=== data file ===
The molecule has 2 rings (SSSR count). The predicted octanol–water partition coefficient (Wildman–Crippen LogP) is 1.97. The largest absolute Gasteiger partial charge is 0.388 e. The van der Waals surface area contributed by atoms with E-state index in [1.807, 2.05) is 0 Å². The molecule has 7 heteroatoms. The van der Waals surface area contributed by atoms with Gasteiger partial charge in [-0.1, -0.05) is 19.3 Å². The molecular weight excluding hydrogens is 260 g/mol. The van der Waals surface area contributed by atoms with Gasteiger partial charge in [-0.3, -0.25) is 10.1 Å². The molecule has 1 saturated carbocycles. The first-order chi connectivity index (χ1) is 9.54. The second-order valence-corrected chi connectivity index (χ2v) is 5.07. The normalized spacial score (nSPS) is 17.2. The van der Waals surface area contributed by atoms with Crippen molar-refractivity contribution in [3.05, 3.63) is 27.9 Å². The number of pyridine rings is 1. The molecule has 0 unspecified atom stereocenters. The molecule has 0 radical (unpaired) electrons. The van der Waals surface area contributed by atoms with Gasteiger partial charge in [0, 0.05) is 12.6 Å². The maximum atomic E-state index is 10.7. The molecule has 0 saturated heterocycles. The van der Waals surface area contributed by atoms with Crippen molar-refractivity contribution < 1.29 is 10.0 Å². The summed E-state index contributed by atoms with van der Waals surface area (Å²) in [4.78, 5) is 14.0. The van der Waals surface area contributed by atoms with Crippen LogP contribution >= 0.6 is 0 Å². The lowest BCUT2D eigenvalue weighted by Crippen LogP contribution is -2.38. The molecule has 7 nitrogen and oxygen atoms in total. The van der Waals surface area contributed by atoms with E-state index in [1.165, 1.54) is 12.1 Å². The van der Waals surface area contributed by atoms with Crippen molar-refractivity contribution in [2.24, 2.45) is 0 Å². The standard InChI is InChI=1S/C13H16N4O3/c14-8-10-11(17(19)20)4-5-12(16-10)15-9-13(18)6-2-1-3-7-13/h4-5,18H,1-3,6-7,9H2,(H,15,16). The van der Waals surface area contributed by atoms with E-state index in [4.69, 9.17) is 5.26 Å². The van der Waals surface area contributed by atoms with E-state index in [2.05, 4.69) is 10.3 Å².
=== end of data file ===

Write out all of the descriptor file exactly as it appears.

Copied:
The molecule has 2 rings (SSSR count). The predicted octanol–water partition coefficient (Wildman–Crippen LogP) is 1.97. The largest absolute Gasteiger partial charge is 0.388 e. The van der Waals surface area contributed by atoms with E-state index in [1.807, 2.05) is 0 Å². The molecule has 7 heteroatoms. The van der Waals surface area contributed by atoms with Gasteiger partial charge in [-0.1, -0.05) is 19.3 Å². The molecular weight excluding hydrogens is 260 g/mol. The van der Waals surface area contributed by atoms with Gasteiger partial charge in [-0.3, -0.25) is 10.1 Å². The molecule has 1 saturated carbocycles. The first-order chi connectivity index (χ1) is 9.54. The second-order valence-corrected chi connectivity index (χ2v) is 5.07. The normalized spacial score (nSPS) is 17.2. The van der Waals surface area contributed by atoms with Crippen molar-refractivity contribution in [3.05, 3.63) is 27.9 Å². The number of pyridine rings is 1. The molecule has 0 unspecified atom stereocenters. The molecule has 0 radical (unpaired) electrons. The van der Waals surface area contributed by atoms with Gasteiger partial charge in [0, 0.05) is 12.6 Å². The maximum atomic E-state index is 10.7. The molecule has 0 saturated heterocycles. The van der Waals surface area contributed by atoms with Crippen molar-refractivity contribution < 1.29 is 10.0 Å². The summed E-state index contributed by atoms with van der Waals surface area (Å²) in [4.78, 5) is 14.0. The van der Waals surface area contributed by atoms with Crippen LogP contribution >= 0.6 is 0 Å². The lowest BCUT2D eigenvalue weighted by Crippen LogP contribution is -2.38. The molecule has 7 nitrogen and oxygen atoms in total. The van der Waals surface area contributed by atoms with E-state index in [1.165, 1.54) is 12.1 Å². The van der Waals surface area contributed by atoms with Crippen molar-refractivity contribution in [2.24, 2.45) is 0 Å². The standard InChI is InChI=1S/C13H16N4O3/c14-8-10-11(17(19)20)4-5-12(16-10)15-9-13(18)6-2-1-3-7-13/h4-5,18H,1-3,6-7,9H2,(H,15,16). The van der Waals surface area contributed by atoms with E-state index in [4.69, 9.17) is 5.26 Å². The van der Waals surface area contributed by atoms with E-state index in [2.05, 4.69) is 10.3 Å².